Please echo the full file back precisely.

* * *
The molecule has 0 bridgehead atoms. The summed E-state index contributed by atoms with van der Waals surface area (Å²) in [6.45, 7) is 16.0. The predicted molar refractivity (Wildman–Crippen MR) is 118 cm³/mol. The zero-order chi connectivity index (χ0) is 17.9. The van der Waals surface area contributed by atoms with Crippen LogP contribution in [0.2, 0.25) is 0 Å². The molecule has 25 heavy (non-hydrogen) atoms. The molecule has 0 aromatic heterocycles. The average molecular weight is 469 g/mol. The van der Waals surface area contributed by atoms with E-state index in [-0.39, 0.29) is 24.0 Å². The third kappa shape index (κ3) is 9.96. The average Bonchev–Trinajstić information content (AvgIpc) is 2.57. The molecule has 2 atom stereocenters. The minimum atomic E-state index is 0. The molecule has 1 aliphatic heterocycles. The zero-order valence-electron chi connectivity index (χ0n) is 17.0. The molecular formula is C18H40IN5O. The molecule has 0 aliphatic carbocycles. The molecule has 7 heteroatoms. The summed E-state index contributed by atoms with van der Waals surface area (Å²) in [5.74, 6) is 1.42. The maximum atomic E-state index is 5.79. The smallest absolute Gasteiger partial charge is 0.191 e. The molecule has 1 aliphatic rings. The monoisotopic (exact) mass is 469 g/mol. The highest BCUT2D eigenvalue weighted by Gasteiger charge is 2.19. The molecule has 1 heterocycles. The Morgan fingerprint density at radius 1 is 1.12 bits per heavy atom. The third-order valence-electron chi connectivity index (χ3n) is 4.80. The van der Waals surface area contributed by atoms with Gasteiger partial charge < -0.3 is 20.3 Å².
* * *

The molecule has 0 bridgehead atoms. The summed E-state index contributed by atoms with van der Waals surface area (Å²) in [6.45, 7) is 16.0. The predicted molar refractivity (Wildman–Crippen MR) is 118 cm³/mol. The zero-order chi connectivity index (χ0) is 17.9. The van der Waals surface area contributed by atoms with Crippen LogP contribution in [0.2, 0.25) is 0 Å². The molecule has 25 heavy (non-hydrogen) atoms. The molecule has 0 aromatic heterocycles. The average molecular weight is 469 g/mol. The van der Waals surface area contributed by atoms with E-state index in [-0.39, 0.29) is 24.0 Å². The third kappa shape index (κ3) is 9.96. The average Bonchev–Trinajstić information content (AvgIpc) is 2.57. The molecule has 2 atom stereocenters. The minimum atomic E-state index is 0. The molecule has 1 aliphatic heterocycles. The zero-order valence-electron chi connectivity index (χ0n) is 17.0. The molecular formula is C18H40IN5O. The molecule has 0 aliphatic carbocycles. The molecule has 7 heteroatoms. The summed E-state index contributed by atoms with van der Waals surface area (Å²) in [5.74, 6) is 1.42. The maximum atomic E-state index is 5.79. The smallest absolute Gasteiger partial charge is 0.191 e. The molecule has 1 aliphatic rings. The monoisotopic (exact) mass is 469 g/mol. The highest BCUT2D eigenvalue weighted by Gasteiger charge is 2.19. The molecule has 1 heterocycles. The Morgan fingerprint density at radius 1 is 1.12 bits per heavy atom. The third-order valence-electron chi connectivity index (χ3n) is 4.80. The van der Waals surface area contributed by atoms with Gasteiger partial charge < -0.3 is 20.3 Å².